Jones’ attorneys presented the screenshots to the U.S. Supreme Court, arguing they showed the juror harbored racial animus toward Jones. But the high court declined to hear Jones’ appeal without comment.
Claim: Jones was an honor student at the University of Oklahoma at the time of the murder.
Source: Some media reports say Jones was an honor student on a scholarship at OU when he was arrested.
Fact check: Mostly false
Jones did not receive honors from the University of Oklahoma while he was a student there, though he was an honor student while at John Marshall High School and received an academic scholarship to attend OU.
“While he was an outstanding student and athlete at John Marshall High School, and received the Presidential Leadership Scholarship, graduating 11th in his class with a 3.68 GPA, we have acknowledged that he, like many young people, struggled during his first year in college,” Jones’ lawyers said in a statement to The Frontier.
Claim: DNA from a red bandana police found with the murder weapon at Jones’ house matched Jones.
Source: The Oklahoma Attorney General’s Office and Oklahoma County District Attorney’s Office
Fact check: Mixed
Police found the gun used to kill Howell in the attic of Jones’ parents’ house, wrapped in a red bandana. Howell’s family has testified the killer wore a red bandana. Jones claims Christopher Jordan, who testified against Jones and admitted to being an accomplice in the Howell slaying, placed the gun there.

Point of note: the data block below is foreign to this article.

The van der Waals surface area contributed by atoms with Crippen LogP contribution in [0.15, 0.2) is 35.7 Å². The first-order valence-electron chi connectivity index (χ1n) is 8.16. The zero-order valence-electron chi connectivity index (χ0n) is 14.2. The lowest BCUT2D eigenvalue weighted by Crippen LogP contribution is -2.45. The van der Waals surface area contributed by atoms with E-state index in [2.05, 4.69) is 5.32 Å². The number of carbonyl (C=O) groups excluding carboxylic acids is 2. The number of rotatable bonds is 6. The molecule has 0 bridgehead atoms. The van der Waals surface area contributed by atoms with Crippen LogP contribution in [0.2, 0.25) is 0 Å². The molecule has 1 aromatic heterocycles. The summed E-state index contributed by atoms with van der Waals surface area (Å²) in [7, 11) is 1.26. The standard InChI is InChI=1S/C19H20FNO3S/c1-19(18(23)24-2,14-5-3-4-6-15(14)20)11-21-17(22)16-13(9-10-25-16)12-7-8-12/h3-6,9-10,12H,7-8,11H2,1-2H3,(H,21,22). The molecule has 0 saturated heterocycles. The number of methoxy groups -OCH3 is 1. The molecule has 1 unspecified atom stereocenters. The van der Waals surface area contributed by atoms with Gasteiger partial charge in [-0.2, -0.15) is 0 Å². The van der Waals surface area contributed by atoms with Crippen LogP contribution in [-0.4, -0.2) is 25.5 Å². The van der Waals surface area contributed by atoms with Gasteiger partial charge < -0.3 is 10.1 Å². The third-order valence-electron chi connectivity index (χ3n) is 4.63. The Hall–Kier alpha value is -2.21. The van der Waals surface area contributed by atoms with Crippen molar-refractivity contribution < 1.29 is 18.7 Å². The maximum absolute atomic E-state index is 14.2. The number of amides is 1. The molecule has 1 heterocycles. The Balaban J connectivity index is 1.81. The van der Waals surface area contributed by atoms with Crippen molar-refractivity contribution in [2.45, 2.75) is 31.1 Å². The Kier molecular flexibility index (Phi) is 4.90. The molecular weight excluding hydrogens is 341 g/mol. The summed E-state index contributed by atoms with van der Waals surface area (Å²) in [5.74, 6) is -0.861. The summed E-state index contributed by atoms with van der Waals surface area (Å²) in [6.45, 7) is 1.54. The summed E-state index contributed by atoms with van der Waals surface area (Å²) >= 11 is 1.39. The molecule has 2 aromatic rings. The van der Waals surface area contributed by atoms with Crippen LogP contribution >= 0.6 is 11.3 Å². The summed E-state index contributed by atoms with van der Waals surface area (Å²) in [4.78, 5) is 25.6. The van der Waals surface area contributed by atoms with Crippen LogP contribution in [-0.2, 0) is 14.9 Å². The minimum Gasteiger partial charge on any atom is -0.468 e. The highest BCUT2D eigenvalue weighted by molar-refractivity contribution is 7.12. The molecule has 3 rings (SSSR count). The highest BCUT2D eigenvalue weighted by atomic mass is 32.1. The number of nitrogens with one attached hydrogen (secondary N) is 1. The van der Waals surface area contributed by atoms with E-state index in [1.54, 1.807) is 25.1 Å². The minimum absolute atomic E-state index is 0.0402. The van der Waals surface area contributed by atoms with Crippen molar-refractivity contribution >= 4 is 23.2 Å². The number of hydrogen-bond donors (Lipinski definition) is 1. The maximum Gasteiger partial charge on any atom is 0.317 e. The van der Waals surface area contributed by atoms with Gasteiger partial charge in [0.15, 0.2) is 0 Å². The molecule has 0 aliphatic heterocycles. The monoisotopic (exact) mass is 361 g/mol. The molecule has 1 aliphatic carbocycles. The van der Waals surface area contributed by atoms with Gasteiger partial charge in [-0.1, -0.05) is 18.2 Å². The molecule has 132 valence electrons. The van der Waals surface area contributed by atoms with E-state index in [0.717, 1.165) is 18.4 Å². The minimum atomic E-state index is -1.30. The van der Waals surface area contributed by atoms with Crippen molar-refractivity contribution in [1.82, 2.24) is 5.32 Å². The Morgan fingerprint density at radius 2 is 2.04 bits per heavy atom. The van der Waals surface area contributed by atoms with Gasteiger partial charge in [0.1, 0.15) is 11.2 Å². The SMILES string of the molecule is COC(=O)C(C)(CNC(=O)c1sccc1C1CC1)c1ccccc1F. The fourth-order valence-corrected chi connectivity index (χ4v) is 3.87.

At the request of Jones’ legal team, the bandana was tested for DNA in 2018.
While the results showed a close match to Jones, they don’t meet the requirements of the FBI to be labeled an official DNA match. Jones’ attorneys have said the DNA evidence does appear to belong to Jones but have called the results inconclusive.
The 2018 testing found there is one chance in 110 million that the DNA on the bandana does not match Jones. No blood or other biological material was found on the bandana and Jones’ attorneys say that because the bandana was at his house, the DNA does not prove he wore it the night of Howell’s murder.
DNA samples belonging to three or more other people were also found on the bandana. But the samples are so degraded that they cannot be fully compared to other DNA profiles, meaning they can’t be linked to anyone else.
Christopher Jordan received a lesser sentence for testifying against Jones at trial
Source: Julius Jones’ attorneys
Fact check: True
Jordan pleaded guilty to Howell’s murder in exchange for a life sentence with all but the first 30 years suspended. He testified at trial that he was Jones’ accomplice in the Howell killing. Jordan told authorities he waited in the getaway car while Jones approached Howell’s SUV, shot Howell, then drove away. Jordan claimed Jones told him the handgun went off accidentally when he approached Howell.
Jones’ attorneys and supporters have pointed to Jordan’s lesser sentence as proof that Jordan had an incentive to point the finger at Jones.
Jordan was released from prison in 2014 after serving about 15 years, but remains on probation, prison records show.
Howell’s murder happened before Oklahoma instituted 85 percent sentencing laws, which require people convicted of certain crimes to serve 85 percent of their sentence in prison before eligibility for parole. So Jordan was able to quickly earn credits toward early release. At Jones’ clemency hearing in November, Pardon and Parole Board members were told that Jordan earned an additional 33-44 credit days per month for much of his time in prison.